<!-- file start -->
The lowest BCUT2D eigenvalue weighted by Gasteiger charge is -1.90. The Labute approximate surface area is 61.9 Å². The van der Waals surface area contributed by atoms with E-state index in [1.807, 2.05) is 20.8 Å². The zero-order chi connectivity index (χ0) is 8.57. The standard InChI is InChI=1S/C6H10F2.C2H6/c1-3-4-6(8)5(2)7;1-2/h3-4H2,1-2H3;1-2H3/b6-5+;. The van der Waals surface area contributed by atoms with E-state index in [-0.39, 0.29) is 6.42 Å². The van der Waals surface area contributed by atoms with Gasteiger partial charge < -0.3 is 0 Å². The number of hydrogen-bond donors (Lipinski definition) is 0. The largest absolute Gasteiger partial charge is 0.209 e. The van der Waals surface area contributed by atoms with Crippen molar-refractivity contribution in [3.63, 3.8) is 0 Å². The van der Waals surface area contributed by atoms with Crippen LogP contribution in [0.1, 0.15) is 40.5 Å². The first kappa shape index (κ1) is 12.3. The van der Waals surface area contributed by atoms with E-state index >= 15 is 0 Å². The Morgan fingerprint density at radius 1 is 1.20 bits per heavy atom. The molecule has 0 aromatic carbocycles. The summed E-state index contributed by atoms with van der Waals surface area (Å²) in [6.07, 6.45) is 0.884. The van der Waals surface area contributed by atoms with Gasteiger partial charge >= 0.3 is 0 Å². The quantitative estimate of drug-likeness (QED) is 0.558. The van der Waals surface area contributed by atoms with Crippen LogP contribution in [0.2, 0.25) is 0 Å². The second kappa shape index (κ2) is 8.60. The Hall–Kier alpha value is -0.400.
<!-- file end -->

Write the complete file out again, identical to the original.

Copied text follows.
The lowest BCUT2D eigenvalue weighted by Gasteiger charge is -1.90. The Labute approximate surface area is 61.9 Å². The van der Waals surface area contributed by atoms with E-state index in [1.807, 2.05) is 20.8 Å². The zero-order chi connectivity index (χ0) is 8.57. The standard InChI is InChI=1S/C6H10F2.C2H6/c1-3-4-6(8)5(2)7;1-2/h3-4H2,1-2H3;1-2H3/b6-5+;. The van der Waals surface area contributed by atoms with E-state index in [-0.39, 0.29) is 6.42 Å². The van der Waals surface area contributed by atoms with Gasteiger partial charge < -0.3 is 0 Å². The number of hydrogen-bond donors (Lipinski definition) is 0. The largest absolute Gasteiger partial charge is 0.209 e. The van der Waals surface area contributed by atoms with Crippen molar-refractivity contribution in [3.63, 3.8) is 0 Å². The van der Waals surface area contributed by atoms with Crippen LogP contribution in [0.1, 0.15) is 40.5 Å². The first kappa shape index (κ1) is 12.3. The van der Waals surface area contributed by atoms with E-state index >= 15 is 0 Å². The Morgan fingerprint density at radius 1 is 1.20 bits per heavy atom. The molecule has 0 aromatic carbocycles. The summed E-state index contributed by atoms with van der Waals surface area (Å²) in [6.07, 6.45) is 0.884. The van der Waals surface area contributed by atoms with Gasteiger partial charge >= 0.3 is 0 Å². The quantitative estimate of drug-likeness (QED) is 0.558. The van der Waals surface area contributed by atoms with Crippen LogP contribution in [0.2, 0.25) is 0 Å². The second kappa shape index (κ2) is 8.60. The Hall–Kier alpha value is -0.400.